• Increase fasting and penance. The goal here is to cleanse yourself of sin so that you have a pure gift of self to offer Christ at Christmas. That’s what He really wants from you—YOU. (Sound familiar? Prayer, fasting, and almsgiving…I told you Advent was a lot like Lent!)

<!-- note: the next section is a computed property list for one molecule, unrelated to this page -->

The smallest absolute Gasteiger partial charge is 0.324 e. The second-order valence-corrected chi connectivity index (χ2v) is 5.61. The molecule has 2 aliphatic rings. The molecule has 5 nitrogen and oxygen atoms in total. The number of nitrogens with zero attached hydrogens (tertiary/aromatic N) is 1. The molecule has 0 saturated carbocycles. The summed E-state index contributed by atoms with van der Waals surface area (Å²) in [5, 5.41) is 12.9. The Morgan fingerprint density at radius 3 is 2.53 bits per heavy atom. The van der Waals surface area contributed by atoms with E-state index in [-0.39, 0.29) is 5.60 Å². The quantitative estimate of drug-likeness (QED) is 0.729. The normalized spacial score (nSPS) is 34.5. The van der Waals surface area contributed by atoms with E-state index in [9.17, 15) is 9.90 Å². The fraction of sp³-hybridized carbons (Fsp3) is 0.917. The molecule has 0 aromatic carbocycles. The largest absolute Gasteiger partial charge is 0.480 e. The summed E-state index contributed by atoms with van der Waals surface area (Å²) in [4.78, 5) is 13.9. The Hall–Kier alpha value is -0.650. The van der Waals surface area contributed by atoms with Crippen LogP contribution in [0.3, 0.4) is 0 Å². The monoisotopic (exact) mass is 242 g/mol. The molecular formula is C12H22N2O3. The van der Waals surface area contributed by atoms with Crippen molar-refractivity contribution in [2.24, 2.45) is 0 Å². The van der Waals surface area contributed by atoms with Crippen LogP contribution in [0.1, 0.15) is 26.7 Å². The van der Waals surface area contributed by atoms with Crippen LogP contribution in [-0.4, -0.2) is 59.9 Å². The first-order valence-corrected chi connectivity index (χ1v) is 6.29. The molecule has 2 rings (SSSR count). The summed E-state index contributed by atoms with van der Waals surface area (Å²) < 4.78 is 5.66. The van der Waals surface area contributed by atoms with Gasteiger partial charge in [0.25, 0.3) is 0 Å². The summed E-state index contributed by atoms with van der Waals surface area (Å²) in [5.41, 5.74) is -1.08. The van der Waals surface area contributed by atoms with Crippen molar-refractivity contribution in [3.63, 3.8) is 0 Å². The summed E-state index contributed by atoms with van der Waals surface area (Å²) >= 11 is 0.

• Make sure that in addition to your Christmas tree and strings of lights, you have those holy symbols in and around your house, too. Have your kids (or you!) count down the days of Advent with an Advent calendar, place an Advent wreath on your dinner table to light and pray around as a family before meals, and display a Nativity scene. One fun thing my mom used to have us do as kids—and a tradition that still continues today—is to start the three wise men far away from the manger scene, and move them closer and closer to the manger as the Epiphany draws near. Their inching closer and closer to the foot of Christ helps remind us each day of our preparedness to meet Jesus. One other family tradition we had was to do random acts of kindness for each other throughout Advent, even some little act like finishing a chore which our mom had started or making our sister’s bed. We’d place a gold star on the pillow of the person whom we “targeted” with our kind deed, so they could take a turn to do it for another family member. I’m sure you have your own traditions that build an Advent culture in your own home. Just don’t forget about them this year, and distinguish your household as one in the Advent cult.